Obituaries

'Mockingbird' author Harper Lee dies at age 89


Harper Lee

Harper Lee in 2007. AP Photo/Rob Carr

Harper Lee, the author of To Kill a Mockingbird, has died at the age of 89.

Harper Lee’s publisher, HarperCollins, confirmed her death, the New York Times reports. Al.com, the Washington Post (sub. req.), the Chicago Tribune and the Guardian also have obituaries.

Lee received a Pulitzer Prize in 1961 for Mockingbird’s tale of a noble lawyer, Atticus Finch, defending a black man accused of raping a white woman, as told through the eyes of the lawyer’s daughter, Scout. The book sold more than 40 million copies and its story was later portrayed in a film starring Gregory Peck as Atticus Finch.

Lee was born in Monroeville, Alabama, and lived the last years of her life there in a nursing home close to the house where she grew up. Her father was a lawyer and one of her childhood friends was Truman Capote. She attended the University of Alabama and decided to become a writer.

Lee published a second book, Go Set a Watchman, in July that portrays Mockingbird’s Atticus Finch as a racist. The book is set in the 1950s, two decades after Mockingbird story. The controversy over Lee’s decision to publish the book led to two probes that found she was apparently aware of the publishing deal and there had been no abuse or neglect.

Though Watchman was a sequel, it was written before Mockingbird. When Lee first submitted it to editors in the 1950s, they rejected the book and asked her to instead write a book from the point of view of one of its characters, Scout, as a child. She followed their advice, and To Kill a Mockingbird was published in 1960.

image

Clark Cooper presented Lee with the ABA’s 2010 measure acknowledging the 50th anniversary of the publication of “To Kill a Mockingbird.” Photo courtesy of Clark A. Cooper.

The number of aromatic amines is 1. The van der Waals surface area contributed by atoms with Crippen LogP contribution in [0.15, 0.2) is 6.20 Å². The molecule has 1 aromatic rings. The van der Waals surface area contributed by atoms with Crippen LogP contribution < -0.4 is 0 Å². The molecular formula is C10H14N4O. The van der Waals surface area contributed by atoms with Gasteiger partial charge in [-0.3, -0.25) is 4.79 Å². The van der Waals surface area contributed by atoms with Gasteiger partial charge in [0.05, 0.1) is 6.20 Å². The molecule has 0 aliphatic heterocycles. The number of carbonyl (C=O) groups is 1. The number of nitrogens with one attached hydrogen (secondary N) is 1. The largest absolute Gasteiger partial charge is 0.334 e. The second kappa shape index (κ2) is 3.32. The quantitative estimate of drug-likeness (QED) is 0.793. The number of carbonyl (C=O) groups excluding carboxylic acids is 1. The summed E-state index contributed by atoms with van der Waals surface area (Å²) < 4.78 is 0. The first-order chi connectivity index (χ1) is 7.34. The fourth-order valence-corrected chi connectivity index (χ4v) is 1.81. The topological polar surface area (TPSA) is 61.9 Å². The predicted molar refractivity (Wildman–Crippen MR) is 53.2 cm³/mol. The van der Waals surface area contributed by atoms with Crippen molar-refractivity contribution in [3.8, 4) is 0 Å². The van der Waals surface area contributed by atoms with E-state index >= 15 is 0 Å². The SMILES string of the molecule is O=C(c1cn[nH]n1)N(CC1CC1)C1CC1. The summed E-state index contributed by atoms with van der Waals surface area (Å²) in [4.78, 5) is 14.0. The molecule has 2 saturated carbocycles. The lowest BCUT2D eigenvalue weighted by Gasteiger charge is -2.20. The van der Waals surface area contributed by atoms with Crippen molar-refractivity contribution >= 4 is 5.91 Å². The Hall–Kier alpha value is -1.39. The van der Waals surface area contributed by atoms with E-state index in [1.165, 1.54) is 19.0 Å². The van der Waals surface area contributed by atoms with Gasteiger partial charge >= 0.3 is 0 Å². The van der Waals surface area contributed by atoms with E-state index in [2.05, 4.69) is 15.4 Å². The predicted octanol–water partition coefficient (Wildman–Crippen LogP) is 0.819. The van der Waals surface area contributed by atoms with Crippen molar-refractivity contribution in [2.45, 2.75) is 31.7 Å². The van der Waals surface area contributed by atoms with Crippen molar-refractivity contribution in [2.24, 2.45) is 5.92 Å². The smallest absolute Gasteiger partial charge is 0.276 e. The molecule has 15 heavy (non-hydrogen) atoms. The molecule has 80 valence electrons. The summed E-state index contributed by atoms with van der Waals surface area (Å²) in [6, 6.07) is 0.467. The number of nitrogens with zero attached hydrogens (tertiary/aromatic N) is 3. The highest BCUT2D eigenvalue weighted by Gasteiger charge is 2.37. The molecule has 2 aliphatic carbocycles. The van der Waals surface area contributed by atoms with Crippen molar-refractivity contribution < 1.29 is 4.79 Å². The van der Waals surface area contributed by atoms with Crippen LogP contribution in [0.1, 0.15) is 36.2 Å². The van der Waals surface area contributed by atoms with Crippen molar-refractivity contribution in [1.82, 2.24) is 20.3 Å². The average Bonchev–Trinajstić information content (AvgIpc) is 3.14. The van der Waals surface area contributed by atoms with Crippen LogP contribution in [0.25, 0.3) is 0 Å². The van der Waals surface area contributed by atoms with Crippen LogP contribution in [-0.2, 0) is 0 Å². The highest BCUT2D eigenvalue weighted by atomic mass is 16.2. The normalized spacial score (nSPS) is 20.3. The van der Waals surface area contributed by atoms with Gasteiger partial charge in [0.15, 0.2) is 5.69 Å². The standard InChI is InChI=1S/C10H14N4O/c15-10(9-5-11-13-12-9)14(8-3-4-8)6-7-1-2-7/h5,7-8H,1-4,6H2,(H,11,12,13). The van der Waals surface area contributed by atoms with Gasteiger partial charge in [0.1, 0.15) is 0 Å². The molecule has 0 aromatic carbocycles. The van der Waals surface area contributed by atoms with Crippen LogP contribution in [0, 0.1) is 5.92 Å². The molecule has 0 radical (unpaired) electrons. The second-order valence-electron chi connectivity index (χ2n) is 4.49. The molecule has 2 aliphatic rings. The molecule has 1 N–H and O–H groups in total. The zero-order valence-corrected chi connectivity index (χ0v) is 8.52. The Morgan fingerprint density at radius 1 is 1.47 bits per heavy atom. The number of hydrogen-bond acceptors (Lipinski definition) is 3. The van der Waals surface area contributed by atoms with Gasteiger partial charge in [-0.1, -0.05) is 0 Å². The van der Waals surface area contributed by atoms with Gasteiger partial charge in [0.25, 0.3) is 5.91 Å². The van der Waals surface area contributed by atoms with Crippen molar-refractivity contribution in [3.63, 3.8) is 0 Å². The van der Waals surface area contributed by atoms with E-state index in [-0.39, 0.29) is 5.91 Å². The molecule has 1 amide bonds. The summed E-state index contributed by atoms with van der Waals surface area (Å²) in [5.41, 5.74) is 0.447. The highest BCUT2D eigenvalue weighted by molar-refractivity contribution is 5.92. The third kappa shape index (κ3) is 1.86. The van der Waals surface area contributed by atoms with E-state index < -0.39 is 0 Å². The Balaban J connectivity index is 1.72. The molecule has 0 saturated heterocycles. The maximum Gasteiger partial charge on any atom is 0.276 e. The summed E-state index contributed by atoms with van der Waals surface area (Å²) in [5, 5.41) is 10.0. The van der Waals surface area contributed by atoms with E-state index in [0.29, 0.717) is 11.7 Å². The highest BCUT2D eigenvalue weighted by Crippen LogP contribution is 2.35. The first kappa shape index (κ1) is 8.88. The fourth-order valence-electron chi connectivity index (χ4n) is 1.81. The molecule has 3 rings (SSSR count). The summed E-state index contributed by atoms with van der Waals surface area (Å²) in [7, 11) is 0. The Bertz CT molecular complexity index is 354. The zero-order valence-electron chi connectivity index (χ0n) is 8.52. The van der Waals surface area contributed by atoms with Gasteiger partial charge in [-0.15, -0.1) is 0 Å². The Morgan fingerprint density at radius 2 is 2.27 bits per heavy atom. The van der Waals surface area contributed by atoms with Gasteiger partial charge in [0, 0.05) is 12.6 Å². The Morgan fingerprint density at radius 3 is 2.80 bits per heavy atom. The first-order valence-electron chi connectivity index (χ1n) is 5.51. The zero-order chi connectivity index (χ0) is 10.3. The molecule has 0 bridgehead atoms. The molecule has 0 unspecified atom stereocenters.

The ABA’s policy-making House of Delegates unanimously passed a resolution in 2010 acknowledging the 50th anniversary of the publication of Mockingbird. A report supporting the recommendation said the influence of the book and its hero, Atticus Finch, had a remarkable influence on lawyers. “Atticus Finch encourages us to supplant our cynicism and malaise with integrity and empathy,” the report said. “We, as a profession, are better because of Atticus Finch.”

The ABA Journal and the University of Alabama School of Law have co-sponsored the Harper Lee Prize for Legal Fiction since 2011. The most recent winner, The Secret of Magic, portrays an African-American attorney working for Thurgood Marshall’s Legal Defense Fund in the 1940s who investigates the death of a black veteran.

ABA President Paulette Brown issued a statement expressing sympathy to Lee’s family and friends. “For more than a half a century, Americans—lawyers and nonlawyers alike—drew delight and inspiration from Ms. Lee’s book, considered one of the greatest works of legal fiction,” Brown said. “Her lead character, Atticus Finch, remains the embodiment of the moral American lawyer and the good work that lawyers do. Although not a lawyer, her influence on the perception of the profession is profound.”

“Annually since 2011, our ABA Journal has partnered with the University of Alabama School of Law to award the Harper Lee Prize to the novel that best exemplifies the role of lawyers in society. We are honored that in a small way this prize can help to further the memory and the great work of Ms. Lee.”

The University of Alabama also released a statement. “The University of Alabama extends its sympathy to Nelle Harper Lee’s family and friends and the millions of readers of To Kill a Mockingbird,” the statement said. “Miss Lee will continue to serve as an inspiration for many generations of writers, and we proudly claim her as one of our own.”


We welcome your comments, but please adhere to our comment policy and the ABA Code of Conduct.

Commenting is not available in this channel entry.